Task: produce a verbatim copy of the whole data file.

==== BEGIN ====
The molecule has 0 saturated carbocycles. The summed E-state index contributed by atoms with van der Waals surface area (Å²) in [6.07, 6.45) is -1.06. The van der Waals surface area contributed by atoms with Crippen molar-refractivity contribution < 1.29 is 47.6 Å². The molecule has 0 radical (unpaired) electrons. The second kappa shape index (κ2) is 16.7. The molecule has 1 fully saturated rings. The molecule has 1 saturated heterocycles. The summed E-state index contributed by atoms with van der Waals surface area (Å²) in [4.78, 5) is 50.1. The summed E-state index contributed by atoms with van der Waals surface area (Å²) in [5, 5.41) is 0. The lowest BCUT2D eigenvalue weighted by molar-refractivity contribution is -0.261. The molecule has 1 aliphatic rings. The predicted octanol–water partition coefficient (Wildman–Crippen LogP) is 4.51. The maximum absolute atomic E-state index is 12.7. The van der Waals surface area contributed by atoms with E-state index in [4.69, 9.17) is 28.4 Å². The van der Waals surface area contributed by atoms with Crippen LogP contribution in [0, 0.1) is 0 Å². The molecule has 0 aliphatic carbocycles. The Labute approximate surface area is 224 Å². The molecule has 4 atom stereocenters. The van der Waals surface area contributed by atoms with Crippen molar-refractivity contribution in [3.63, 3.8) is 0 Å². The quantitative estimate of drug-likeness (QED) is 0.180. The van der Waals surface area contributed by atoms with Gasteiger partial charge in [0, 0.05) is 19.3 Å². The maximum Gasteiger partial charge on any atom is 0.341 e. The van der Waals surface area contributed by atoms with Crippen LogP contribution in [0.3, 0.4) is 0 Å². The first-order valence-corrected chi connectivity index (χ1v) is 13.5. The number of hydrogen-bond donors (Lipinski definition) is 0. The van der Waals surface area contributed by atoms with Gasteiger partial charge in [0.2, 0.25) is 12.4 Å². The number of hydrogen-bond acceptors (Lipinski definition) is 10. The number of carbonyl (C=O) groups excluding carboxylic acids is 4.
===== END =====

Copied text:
The molecule has 0 saturated carbocycles. The summed E-state index contributed by atoms with van der Waals surface area (Å²) in [6.07, 6.45) is -1.06. The van der Waals surface area contributed by atoms with Crippen molar-refractivity contribution < 1.29 is 47.6 Å². The molecule has 0 radical (unpaired) electrons. The second kappa shape index (κ2) is 16.7. The molecule has 1 fully saturated rings. The molecule has 1 saturated heterocycles. The summed E-state index contributed by atoms with van der Waals surface area (Å²) in [4.78, 5) is 50.1. The summed E-state index contributed by atoms with van der Waals surface area (Å²) in [5, 5.41) is 0. The lowest BCUT2D eigenvalue weighted by molar-refractivity contribution is -0.261. The molecule has 1 aliphatic rings. The predicted octanol–water partition coefficient (Wildman–Crippen LogP) is 4.51. The maximum absolute atomic E-state index is 12.7. The van der Waals surface area contributed by atoms with E-state index in [4.69, 9.17) is 28.4 Å². The van der Waals surface area contributed by atoms with Crippen LogP contribution in [0, 0.1) is 0 Å². The molecule has 0 aliphatic carbocycles. The Labute approximate surface area is 224 Å². The molecule has 4 atom stereocenters. The van der Waals surface area contributed by atoms with Crippen molar-refractivity contribution in [3.63, 3.8) is 0 Å². The quantitative estimate of drug-likeness (QED) is 0.180. The van der Waals surface area contributed by atoms with Gasteiger partial charge in [0, 0.05) is 19.3 Å². The maximum Gasteiger partial charge on any atom is 0.341 e. The van der Waals surface area contributed by atoms with Crippen LogP contribution in [0.3, 0.4) is 0 Å². The first-order valence-corrected chi connectivity index (χ1v) is 13.5. The number of hydrogen-bond donors (Lipinski definition) is 0. The van der Waals surface area contributed by atoms with Gasteiger partial charge in [0.2, 0.25) is 12.4 Å². The number of hydrogen-bond acceptors (Lipinski definition) is 10. The number of carbonyl (C=O) groups excluding carboxylic acids is 4.